U.S. Air Force Airmen participate in exercise Raging Gunfighter at Michael Army Airfield, Utah, Feb. 1-4, 2020. . (U.S. Air Force photo by JaNae Capuno)
EIELSON AFB, Alaska — An F-15 Strike Eagle from Mountain Home Air Force Base, Idaho, prepares for takeoff here June 16, participating in Exercise Northern Edge 2009.(U.S. Marine Corps photo by Staff Sgt. Andrew Miller)
The Bold Tigers tear up the skies at Tyndall AFB during Checkered Flag 17-1
Story by Senior Airman Dustin Mullen
The 366th Fighter Wing from Mountain Home Air Force Base, Idaho, deployed 16 F-15E Strike Eagles and more than 300 Airmen to Tyndall AFB to participate in Checkered Flag 17-1 Dec. 5-16.
Checkered Flag is a large-force exercise that gives several legacy and fifth-generation aircraft the chance to practice combat training together in a deployed environment.
“While I have no doubt any two fighter squadrons in the Air Force could effectively integrate and succeed in combat operations, pre-deployment training, like Checkered Flag, makes us that much more lethal,” said Lt. Col. Joel Pauls, 391st Fighter Squadron commander.
To assist in augmenting the realism of the exercise, Mountain Home brought the 391st Fighter Squadron, known as the Bold Tigers. The 366th Fighter Wing lives by their motto of preparing mission-ready gunfighters to fight and win today’s war and the next.
“During the next two weeks we’ll get training opportunities we don’t get at home,” Pauls said. “These experiences will make us more combat capable.”
The F-15s play a large role in the success of Checkered Flag.
“We have [most of the current operational fighter models] in the Air Force participating in Checkered Flag, and we’ll get to plan, brief, execute and debrief with them. I think that’s when you really learn about integration,” Pauls said. “You never know when a crisis is going to erupt in the world and our nation will need us to be ready deal with it.”
The F-15E is a capable multi-role fighter, and the 300 Bold Tigers involved in the exercise are are passionate about the mission, Pauls said. “Great Airmen are what make the F-15E so capable, and I’m lucky to be surrounded by them.”
The exercise also gives members of the 391st Aircraft Maintenance Squadron invaluable experience as they are forced to adapt to the stress of a deployed location, and still remain at top proficiency.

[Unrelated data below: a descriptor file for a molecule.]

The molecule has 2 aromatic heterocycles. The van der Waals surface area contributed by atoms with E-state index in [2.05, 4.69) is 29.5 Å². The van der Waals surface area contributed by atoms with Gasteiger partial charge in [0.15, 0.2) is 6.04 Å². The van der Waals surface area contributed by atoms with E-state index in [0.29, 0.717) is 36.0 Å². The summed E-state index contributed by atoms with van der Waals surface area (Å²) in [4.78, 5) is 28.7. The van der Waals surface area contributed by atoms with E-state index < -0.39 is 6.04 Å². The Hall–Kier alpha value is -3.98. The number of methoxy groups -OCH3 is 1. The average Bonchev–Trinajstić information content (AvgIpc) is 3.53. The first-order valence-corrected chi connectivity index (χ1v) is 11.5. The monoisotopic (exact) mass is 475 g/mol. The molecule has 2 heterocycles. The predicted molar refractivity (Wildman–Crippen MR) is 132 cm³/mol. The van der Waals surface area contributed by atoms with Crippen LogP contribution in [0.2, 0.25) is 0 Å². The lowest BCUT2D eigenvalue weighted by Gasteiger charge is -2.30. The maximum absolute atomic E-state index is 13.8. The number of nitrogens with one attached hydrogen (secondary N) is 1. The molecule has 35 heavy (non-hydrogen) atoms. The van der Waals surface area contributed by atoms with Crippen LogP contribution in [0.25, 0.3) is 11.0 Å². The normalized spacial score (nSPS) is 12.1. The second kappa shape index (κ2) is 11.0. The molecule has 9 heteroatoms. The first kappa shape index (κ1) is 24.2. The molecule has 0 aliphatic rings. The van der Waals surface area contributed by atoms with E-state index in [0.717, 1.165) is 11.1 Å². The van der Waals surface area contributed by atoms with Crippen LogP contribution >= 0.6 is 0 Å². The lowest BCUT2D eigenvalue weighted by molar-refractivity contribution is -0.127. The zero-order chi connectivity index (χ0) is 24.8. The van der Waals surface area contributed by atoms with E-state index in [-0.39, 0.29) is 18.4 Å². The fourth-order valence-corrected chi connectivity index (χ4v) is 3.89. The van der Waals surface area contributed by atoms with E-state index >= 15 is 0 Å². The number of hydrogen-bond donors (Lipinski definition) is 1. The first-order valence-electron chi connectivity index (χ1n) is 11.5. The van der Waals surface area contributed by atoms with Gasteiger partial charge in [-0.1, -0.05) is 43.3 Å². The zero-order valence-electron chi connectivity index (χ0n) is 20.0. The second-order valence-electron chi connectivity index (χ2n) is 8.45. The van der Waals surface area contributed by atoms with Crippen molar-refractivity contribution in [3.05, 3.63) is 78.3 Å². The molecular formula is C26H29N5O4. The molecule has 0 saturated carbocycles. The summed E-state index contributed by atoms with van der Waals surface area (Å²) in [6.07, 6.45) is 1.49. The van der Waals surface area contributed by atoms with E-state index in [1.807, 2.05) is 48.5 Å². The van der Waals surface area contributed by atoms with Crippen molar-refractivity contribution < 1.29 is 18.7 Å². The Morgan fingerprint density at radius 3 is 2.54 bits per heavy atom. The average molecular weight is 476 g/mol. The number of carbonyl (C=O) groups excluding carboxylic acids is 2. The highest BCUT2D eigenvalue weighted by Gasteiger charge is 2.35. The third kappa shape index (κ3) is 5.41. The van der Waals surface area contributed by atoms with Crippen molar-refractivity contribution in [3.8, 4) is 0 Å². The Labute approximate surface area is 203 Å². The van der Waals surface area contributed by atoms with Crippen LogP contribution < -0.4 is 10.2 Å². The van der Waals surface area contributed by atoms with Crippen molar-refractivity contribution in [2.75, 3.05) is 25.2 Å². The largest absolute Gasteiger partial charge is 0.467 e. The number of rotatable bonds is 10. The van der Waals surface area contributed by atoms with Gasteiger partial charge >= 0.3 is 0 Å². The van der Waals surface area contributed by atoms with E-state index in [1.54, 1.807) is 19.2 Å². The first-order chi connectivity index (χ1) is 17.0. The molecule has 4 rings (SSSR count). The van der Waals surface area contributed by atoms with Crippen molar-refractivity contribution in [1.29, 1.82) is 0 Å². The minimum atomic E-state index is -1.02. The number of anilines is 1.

“We get the opportunity to work with, load and handle live munitions, which are inherently more dangerous,” said Master Sgt. Shannon Wadas, 391st AMXS lead production superintendent. “Here, we are training as if we were going to go to war. The bottom line is we are a warfighting operation, and the only way to train is to actually do, and we get to do here.”
In a simulated deployed environment like Checkered Flag, units must also deal with a new set of challenges.
“At the moment, we don’t have all of our jets and equipment, and we’re trying to fly an aggressive schedule while we’re here,” Pauls said. “Obviously this increases our risk to flying a bit. Having said that, we have an awesome operations and maintenance leadership team, and I have no doubt those leaders will find a way to maximize our training while we’re here.”
But even with those challenges, the 391st FS can count on familiar faces such as the 55th Fighter Squadron from Shaw AFB, South Carolina, to help maximize mission success.
“The 391st FS and 55th FS have been linked since Red Flag in July 2015,” Pauls said. “We deployed together from fall 2015 to spring 2016, flying [Operation Inherent Resolve] combat operations, and now we’re at Checkered Flag together. Before flying our first sorties here at Tyndall we already have a level of trust and familiarity.”
Members of Mountain Home are working toward extending that same level of trust and familiarity to all of the units here at Checkered Flag 17-1.